Last year new rules came into effect under the Protection of Life During Pregnancy Act 2013 to allow for abortion when there is a real and substantial risk to a woman’s life — including the threat of suicide. The ban remains, however, on termination in cases of rape, incest, inevitable miscarriage and fatal foetal abnormality.

The Centre for Reproductive Rights, which filed the complaint to the UN committee in November 2013 on Ms Mellet’s behalf, held a press conference in Dublin on Thursday to respond to the findings along with Amnesty International, the Irish Family Planning Association, Termination for Medical Reasons, the National Women’s Council of Ireland and the Repeal the Eighth coalition.

Leah Hoctor, regional director for Europe at the Centre for Reproductive Rights said the decision was “profoundly important” for Ms Mellet but also “groundbreaking” in international law.

“The committee has vindicated Amanda’s claim that she should have been entitled to receive abortion services in this country under the care of her own doctors and her own nurses. And it has recognised that by maintaining a legal system that forces her to travel to another country to obtain these health services, the Irish State inflicted serious harm and serious wrongdoing on her.”

The decision marked the first time ever that, in dealing with an individual complaint on behalf of an individual woman, any international human rights court or committee had found that by criminalising abortion a state had violated its international legal obligations to respect and to guarantee a woman’s human rights, she added.

Ms Hoctor said the committee would continue to scrutinise Ireland’s adherence to the decision until the the committee deemed it had been complied with.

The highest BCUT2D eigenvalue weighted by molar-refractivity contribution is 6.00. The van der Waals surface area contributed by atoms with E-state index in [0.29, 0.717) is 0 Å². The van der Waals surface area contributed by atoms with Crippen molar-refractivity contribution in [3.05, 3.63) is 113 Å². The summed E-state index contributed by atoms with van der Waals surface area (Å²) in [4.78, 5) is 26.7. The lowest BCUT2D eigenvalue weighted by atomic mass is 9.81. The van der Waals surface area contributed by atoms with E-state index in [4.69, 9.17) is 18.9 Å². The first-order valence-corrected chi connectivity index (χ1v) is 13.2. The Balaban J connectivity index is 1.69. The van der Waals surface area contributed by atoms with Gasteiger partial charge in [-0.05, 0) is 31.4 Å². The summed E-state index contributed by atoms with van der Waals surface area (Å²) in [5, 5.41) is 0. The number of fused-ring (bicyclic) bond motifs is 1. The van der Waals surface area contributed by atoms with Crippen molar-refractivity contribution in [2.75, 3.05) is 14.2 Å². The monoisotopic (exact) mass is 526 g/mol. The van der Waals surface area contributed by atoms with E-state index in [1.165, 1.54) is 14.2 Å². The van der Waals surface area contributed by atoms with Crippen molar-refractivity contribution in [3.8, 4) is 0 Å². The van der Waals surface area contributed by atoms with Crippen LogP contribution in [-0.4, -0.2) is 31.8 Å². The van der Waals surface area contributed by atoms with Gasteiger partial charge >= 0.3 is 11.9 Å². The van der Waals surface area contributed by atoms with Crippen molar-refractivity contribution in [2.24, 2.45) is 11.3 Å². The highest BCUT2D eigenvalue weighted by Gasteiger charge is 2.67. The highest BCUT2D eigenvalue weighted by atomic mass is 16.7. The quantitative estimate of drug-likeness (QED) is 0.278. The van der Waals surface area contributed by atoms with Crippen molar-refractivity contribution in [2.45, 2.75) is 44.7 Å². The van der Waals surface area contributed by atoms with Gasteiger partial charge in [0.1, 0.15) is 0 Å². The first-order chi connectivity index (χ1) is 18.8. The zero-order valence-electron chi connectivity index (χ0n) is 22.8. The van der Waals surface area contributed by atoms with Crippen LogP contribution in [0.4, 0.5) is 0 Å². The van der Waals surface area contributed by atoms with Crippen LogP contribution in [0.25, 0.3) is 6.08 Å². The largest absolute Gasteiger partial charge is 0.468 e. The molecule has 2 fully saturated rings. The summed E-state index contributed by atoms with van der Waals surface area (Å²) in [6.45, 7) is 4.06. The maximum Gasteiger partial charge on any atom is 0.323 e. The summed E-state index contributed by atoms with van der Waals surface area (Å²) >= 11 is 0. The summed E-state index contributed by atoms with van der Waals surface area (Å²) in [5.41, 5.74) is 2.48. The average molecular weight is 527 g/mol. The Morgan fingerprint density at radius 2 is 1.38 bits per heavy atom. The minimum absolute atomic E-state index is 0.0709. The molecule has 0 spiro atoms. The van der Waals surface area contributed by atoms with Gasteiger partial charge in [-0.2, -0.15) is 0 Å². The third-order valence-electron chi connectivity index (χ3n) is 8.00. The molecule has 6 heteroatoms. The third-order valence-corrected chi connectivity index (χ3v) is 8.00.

“As a result, the Government must move swiftly to put in place a serious and effective process to change its laws so as to ensure that the kind of human rights violations that Amanda Mellet suffered can no longer continue to occur to other women living in this country.”

Ms Hoctor said she hoped the Government would now begin “in good faith” negotiations on what amount of compensation it would pay Ms Mellet and on how it would make available to her the health services, psychological treatment and counselling that she had indicated she wished to undergo.

“If the Government does not make contact with us then we will be making formal written contact with senior members of government and requesting a course of dialogue with them.”

In a statement after the ruling, Ms Mellet said it was her “sincere hope” that it may assist the Government in “finding the courage to make necessary changes in law.

“I hope the day will soon come when women in Ireland will be able to access the health services they need in our own country, where we can be with our loved ones, with our own medical team, and where we have our own familiar bed to go home and cry in. Subjecting women to so much additional pain and trauma simply must not continue.”

Ms Mellet said that with the decision in hand she now wished to finally leave behind the painful memories and she asked the media to respect her wish for privacy for herself and her husband James, who had been with her “every step of the way”.

The Human Rights Committee is an independent expert body established to oversee state parties’ compliance with the International Covenant on Civil and Political Rights. It is composed of 18 members who are elected by states that have ratified the covenant, including Ireland, and who serve in their personal capacity.

Some 169 states have ratified the covenant. A total of 116 states, including Ireland, have signed an optional protocol which obliges them to accept binding legal obligations to protect and guarantee human rights.

Members of the current committee come from countries including Tunisia, Algeria, the US, the UK, Egypt, Japan, Greece, Italy, Costa Rica, Argentina, Mauritius, Germany, Israel, Uganda, Georgia and Suriname.